” or a “`/`

”.An

*identifier*`q`

is a string of one or more contiguous characters such that the leftmost character is a letter and the remaining characters are either letters, digits, or underscore characters.Examples: “

`Hi1`

”, “`lo23_1`

”, “`this_is_2_long`

”A

*number*is a string of one or more contiguous characters such that all (including the leftmost) are digits.Examples: “

`1`

”, “`23456711`

”All

*identifier*and*number*tokens extend as far to the right as possible. For example, consider the string“

`A123 12B3+2 )`

”. (Note the space and right parenthesis characters). This string consists of the six tokens “`A123`

”, “`12`

”, “`B3`

”, “`+`

”, “`2`

”, and “`)`

”.

Define a Haskell function

`valid`

that takes a`String`

and returns`True`

if the string is an*expression*as described above and returns`False`

otherwise.Hints:

If you need to return more than one value from a function, you can do so by returning a tuple of those values. This tuple can be decomposed by Prelude functions such as

`fst`

and`snd`

.Use of the

`where`

or`let`

features can simplify many functions. You may find Prelude functions such as`span`

,`isSpace`

,`isDigit`

,`isAlpha`

, and`isAlphanum`

useful.You may want to consider organizing your program as a simple

*recursive descent*recognizer for the expression language.

Extend the mathematical expression recognizer of the previous exercise to

*evaluate*integer expressions with the given syntax. The four binary operations have their usual meanings.Define a function

`eval e st`

that evaluates expression`e`

using symbol table`st`

. If the expression`e`

is syntactically valid,`eval`

returns a pair`(True,val)`

where`val`

is the value of`e`

. If`e`

is not valid,`eval`

returns`(False,0)`

.The symbol table consists of a list of pairs, in which the first component of a pair is the variable name (a string) and the second is the variable’s value (an integer).

Example:

`eval "(2+x) * y" [("y",3),("a",10),("x",8)]`

yields`(True,30)`

.

In Summer 2016, I adapted and revised much of this work from previous work:

Chapter 5 of my

*Notes on Functional Programming with Haskell*[7] which is influenced by Bird [1–3] and Wentworth [9]My notes on

*Functional Data Structures (Scala)*[8], which are based, in part, on chapter 3 of the book*Functional Programming in Scala*[4] and its associated materials [5,6]

In 2017, I continued to develop this work as Chapter 4, List Programming, of my 2017 Haskell-based programming languages textbook.

In Summer 2018, I divided the previous List Programming chapter into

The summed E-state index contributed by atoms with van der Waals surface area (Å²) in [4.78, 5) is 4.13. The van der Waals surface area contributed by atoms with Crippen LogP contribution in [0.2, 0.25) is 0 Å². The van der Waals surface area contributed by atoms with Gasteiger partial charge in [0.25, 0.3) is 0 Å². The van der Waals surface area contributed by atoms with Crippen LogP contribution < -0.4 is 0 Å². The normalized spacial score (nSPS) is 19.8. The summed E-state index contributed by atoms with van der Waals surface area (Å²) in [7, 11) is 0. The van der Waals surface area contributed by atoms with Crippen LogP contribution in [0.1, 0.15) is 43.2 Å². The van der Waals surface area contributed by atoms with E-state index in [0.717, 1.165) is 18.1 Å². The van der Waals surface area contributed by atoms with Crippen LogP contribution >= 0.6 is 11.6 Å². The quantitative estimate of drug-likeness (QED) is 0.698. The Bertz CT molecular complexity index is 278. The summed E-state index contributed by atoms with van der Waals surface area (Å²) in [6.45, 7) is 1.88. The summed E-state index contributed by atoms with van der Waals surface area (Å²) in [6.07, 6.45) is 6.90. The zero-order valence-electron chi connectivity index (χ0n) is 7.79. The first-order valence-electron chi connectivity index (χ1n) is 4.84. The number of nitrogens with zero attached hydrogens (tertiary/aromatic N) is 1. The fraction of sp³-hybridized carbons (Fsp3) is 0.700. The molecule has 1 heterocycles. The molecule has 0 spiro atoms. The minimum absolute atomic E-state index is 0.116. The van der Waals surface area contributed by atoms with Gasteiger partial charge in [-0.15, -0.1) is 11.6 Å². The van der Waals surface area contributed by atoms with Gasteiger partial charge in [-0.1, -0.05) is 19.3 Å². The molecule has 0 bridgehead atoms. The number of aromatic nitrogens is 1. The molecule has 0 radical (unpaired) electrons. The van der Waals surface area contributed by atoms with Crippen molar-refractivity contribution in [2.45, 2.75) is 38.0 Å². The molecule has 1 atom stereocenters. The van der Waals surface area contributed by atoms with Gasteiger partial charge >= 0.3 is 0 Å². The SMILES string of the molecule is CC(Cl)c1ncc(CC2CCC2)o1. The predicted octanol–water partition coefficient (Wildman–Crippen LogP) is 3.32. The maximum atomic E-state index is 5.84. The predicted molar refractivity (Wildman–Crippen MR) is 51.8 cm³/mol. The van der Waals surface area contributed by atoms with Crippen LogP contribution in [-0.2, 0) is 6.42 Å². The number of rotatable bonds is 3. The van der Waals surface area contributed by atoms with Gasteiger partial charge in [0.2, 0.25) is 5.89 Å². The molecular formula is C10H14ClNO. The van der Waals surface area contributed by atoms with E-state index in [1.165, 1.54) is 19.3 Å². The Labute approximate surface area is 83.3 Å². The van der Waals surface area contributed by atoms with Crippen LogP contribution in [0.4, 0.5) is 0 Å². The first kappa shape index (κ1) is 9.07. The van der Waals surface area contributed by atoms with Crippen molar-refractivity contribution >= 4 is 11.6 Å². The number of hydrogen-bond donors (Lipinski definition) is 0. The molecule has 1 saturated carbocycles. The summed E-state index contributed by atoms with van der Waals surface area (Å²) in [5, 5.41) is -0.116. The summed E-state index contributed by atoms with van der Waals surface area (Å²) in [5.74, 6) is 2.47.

two chapters in the 2018 version of the textbook, now titled
*Exploring Languages with Interpreters and Functional
Programming.* Previous sections 4.1-4.4 became the basis for new
Chapter 13, List Programming, and previous sections 4.5-4.8 became the
basis for Chapter 14, Infix Operators and List Programming Examples
(this chapter).

I retired from the full-time faculty in May 2019. As one of my post-retirement projects, I am continuing work on this textbook. In January 2022, I began refining the existing content, integrating additional separately developed materials, reformatting the document (e.g., using CSS), constructing a bibliography (e.g., using citeproc), and improving the build workflow and use of Pandoc.

I maintain this chapter as text in Pandoc’s dialect of Markdown using embedded LaTeX markup for the mathematical formulas and then translate the document to HTML, PDF, and other forms as needed.

Binary operation, infix operation, properties of operators (associative, identity, zero, inverse, distribution), precedence (left, right, free binding).

[1]

Richard Bird. 1998. *Introduction to
functional programming using Haskell* (Second ed.).
Prentice Hall, Englewood Cliffs, New Jersey, USA.

[2]

Richard Bird. 2015. *Thinking functionally
with Haskell* (First ed.). Cambridge University Press,
Cambridge, UK.

[3]

Richard Bird and Philip Wadler. 1988.
*Introduction to functional programming* (First ed.). Prentice
Hall, Englewood Cliffs, New Jersey, USA.

[4]

Paul Chiusano and Runar Bjarnason. 2015.
*Functional programming in Scala* (First ed.).
Manning, Shelter Island, New York, USA.

[5]

Paul Chiusano and Runar Bjarnason. 2022.
FP in Scala exercises, hints, and answers.
Retrieved from https://github.com/fpinscala/fpinscala

[6]

Paul Chiusano and Runar Bjarnason. 2022.
FP in Scala community guide and chapter notes.
Retrieved from https://github.com/fpinscala/fpinscala/wiki

[7]

H.
Conrad Cunningham. 2014. *Notes on functional programming with
Haskell*. University of Mississippi, Department of
Computer and Information Science, University, Mississippi,
USA. Retrieved from https://john.cs.olemiss.edu/~hcc/docs/Notes_FP_Haskell/Notes_on_Functional_Programming_with_Haskell.pdf

[8]

H.
Conrad Cunningham. 2019. *Functional data structures
(Scala)*. University of Mississippi, Department of
Computer and Information Science, University, Mississippi,
USA. Retrieved from https://john.cs.olemiss.edu/~hcc/docs/ScalaFP/FPS03/FunctionalDS.html

[9]

E.
Peter Wentworth. 1990. *Introduction to functional programming using
RUFL*. Rhodes University, Department of Computer
Science, Grahamstown, South Africa.